Houston’s Office Vacancy Is Record Levels Of Bleak, And Next Quarter Could Be Worse
Houston’s office market is notoriously cyclical, mirroring the highs and lows of the energy sector. The latest energy downturn, coupled with the coronavirus pandemic, sent the city’s total vacancy rate to new heights.
By the end of the first quarter of 2021, roughly a third of all office space in Houston was available to lease. Brokers expect that percentage to start declining later this year, as real estate users begin to make decisions again.
Leasing activity is ticking up, suggesting that recovery isn’t far away, but lengthy deal transaction times, tenant interest in downsizing and expiring sublease space could send the vacancy rate even higher before it comes down again.
The first quarter of 2021 marked a year since the onset of the coronavirus pandemic. Over that year, a combination of bankruptcies, downsizings and layoffs caused available space to increase by 4.4% year-over-year to 54.8M SF, the equivalent of 31.6% of total inventory, according to JLL’s Q1 2021 market report.
While office brokers told Bisnow that leasing activity in Houston picked up in Q1, that activity did not necessarily make it into the quarterly numbers: Total vacancy rose for the fifth consecutive quarter and set a record high at 26.2%, JLL said.
Net absorption remained negative at 1M SF, with 15 of Houston’s 19 submarkets posting occupancy losses in Q1. Marketwide, leasing volume was 1.3M SF, which is 66% below the five-year quarterly average.
Transwestern Senior Vice President Tyler Garrett said that office leasing activity in Houston began to significantly increase in February, but transactions can take months to close, which is likely why the vacancy rate in Houston rose in Q1.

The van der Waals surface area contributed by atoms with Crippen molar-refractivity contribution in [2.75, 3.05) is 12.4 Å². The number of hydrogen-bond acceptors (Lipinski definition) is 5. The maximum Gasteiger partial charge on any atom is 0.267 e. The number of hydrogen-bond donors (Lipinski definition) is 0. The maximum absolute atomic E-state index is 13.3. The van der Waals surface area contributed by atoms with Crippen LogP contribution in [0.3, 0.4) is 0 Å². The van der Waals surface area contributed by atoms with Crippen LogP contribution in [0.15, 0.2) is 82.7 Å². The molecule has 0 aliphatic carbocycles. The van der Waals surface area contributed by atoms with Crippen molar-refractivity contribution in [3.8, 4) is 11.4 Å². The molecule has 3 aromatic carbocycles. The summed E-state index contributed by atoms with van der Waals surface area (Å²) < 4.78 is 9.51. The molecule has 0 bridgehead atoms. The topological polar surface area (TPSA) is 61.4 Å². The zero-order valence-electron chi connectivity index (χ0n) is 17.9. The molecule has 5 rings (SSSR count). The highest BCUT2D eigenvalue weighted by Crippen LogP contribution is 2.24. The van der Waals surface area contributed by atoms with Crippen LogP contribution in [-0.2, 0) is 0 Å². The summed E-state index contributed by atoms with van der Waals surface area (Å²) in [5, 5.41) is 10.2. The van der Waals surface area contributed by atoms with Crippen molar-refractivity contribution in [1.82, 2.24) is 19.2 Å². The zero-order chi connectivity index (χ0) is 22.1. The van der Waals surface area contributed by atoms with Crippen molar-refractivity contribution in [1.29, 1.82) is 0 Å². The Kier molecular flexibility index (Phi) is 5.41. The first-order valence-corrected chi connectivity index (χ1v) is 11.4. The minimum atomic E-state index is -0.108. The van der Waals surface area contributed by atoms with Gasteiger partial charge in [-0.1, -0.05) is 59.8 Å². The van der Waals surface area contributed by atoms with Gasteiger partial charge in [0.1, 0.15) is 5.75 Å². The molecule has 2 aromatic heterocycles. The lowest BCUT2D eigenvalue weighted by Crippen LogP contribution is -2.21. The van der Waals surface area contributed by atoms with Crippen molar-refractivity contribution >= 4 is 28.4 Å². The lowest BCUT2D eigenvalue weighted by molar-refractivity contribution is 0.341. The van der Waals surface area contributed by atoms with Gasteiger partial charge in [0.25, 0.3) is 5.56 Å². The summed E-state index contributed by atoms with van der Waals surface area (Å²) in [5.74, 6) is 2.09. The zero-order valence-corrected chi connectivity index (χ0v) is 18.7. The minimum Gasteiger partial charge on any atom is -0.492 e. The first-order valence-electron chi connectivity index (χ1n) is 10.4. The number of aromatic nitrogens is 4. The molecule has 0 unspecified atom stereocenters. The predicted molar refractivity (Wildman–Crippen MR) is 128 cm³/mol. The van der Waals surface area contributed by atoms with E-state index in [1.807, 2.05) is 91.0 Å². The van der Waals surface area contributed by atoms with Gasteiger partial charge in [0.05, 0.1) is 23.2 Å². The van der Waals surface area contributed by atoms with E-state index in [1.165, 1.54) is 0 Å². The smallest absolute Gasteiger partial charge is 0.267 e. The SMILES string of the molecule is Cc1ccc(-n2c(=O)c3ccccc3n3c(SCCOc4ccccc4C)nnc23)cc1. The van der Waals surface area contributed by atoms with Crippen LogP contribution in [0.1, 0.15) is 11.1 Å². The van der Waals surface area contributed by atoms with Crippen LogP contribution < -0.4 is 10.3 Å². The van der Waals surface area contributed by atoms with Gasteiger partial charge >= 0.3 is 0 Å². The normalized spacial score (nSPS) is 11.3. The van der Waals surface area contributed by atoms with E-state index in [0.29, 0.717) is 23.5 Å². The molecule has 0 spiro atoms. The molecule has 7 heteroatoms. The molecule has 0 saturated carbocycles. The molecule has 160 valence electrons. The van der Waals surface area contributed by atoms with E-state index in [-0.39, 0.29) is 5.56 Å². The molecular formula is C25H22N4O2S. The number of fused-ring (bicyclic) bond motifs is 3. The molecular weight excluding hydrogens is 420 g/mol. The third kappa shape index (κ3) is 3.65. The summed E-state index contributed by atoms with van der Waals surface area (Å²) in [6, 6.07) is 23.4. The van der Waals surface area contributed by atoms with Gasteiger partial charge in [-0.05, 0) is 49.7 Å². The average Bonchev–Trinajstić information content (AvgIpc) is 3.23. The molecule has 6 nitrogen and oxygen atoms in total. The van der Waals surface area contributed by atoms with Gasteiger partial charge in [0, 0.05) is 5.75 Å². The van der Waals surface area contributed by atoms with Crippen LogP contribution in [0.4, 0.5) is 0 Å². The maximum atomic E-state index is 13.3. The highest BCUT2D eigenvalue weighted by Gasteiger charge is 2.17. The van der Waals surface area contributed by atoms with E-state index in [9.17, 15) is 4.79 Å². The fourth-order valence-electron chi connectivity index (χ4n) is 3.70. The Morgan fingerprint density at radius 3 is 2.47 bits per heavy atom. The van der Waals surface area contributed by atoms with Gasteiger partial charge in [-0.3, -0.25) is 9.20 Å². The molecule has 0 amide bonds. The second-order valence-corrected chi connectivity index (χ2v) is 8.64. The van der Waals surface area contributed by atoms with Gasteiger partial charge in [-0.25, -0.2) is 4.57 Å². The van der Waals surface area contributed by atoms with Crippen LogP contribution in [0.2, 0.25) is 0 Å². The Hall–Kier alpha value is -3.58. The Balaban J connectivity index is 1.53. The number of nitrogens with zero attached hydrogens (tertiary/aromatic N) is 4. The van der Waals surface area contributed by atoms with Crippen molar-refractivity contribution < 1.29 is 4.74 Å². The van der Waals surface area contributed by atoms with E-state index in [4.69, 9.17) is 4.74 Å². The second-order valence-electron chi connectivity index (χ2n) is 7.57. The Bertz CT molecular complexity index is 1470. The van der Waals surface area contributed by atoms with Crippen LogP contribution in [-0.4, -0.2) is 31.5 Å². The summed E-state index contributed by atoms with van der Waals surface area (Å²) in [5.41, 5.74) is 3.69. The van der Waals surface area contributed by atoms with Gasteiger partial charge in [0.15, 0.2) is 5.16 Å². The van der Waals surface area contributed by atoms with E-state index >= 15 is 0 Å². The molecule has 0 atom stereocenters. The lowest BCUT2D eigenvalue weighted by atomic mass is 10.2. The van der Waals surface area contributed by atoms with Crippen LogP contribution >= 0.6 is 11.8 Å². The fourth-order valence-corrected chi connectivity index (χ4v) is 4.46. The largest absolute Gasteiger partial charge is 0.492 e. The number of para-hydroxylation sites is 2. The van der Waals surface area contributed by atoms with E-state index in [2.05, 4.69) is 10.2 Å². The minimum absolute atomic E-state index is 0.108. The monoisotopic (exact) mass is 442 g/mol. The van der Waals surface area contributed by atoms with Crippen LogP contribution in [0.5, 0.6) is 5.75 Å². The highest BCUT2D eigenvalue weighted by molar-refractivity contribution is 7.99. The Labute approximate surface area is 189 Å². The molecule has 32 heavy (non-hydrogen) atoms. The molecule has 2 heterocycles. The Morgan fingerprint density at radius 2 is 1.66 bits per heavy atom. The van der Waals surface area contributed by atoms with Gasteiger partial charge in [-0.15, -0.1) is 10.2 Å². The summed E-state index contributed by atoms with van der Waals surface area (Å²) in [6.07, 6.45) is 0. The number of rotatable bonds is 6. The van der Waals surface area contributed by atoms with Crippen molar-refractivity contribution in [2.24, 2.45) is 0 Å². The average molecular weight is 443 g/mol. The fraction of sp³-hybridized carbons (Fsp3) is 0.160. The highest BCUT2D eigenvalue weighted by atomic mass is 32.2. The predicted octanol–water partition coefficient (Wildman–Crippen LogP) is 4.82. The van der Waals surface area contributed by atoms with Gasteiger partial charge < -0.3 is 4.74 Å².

Coming out of downturns in the past, it has usually taken between six and 12 months for economic recovery to be reflected in usual office metrics like vacancy rates and absorption. The noticeable uptick in leasing-related activity suggests that the recovery period has begun, but Houston’s dismal vacancy rate still has some room to rise before coming down.
“If we haven't plateaued, we're pretty close to it,” Garrett said.
Sublease availability also rose during Q1, reaching 6.4M SF, JLL found. But Houston’s sublease volumes have remained much lower than other major U.S. markets during the pandemic, according to CBRE Senior Vice President Jessica Ochoa.
The energy downturn in late 2014 and 2015 flooded Houston’s office market with sublease space, as oil and gas firms rapidly downsized. Since then, most have been operating with a lean mindset and have kept their real estate footprints modest.
Ochoa said that some of the sublease space on the market, which is due to expire between now and the end of 2022, will have a difficult time getting leased because of its short-term nature. That space will likely convert to direct vacancy and push up Houston’s total vacancy rate further.
“The good news is, of that sublease space that's expiring between now and the end of 2022, it's a relatively small percentage of space. So overall, in all of the Houston inventory, it wouldn't be a dramatic increase,” Ochoa said.
The shift to remote work during the pandemic has forced many employers to reevaluate their need for physical office space. Now that vaccines are widely available in the U.S., many decision-makers are mulling whether to maintain or shrink their office footprints.
Cushman & Wakefield Executive Vice Chairman Tim Relyea said that in Houston, the majority of firms appear to be looking at downsizing in some way. That extends to the energy sector, which accounts for roughly 40% of office usage in Houston.
Major global energy firms like ExxonMobil, Shell and Chevron tend to own their own campuses, and from a security standpoint, are unlikely to sublease space, but those that are leasing additional facilities off-campus may consider getting rid of that square footage, Relyea said.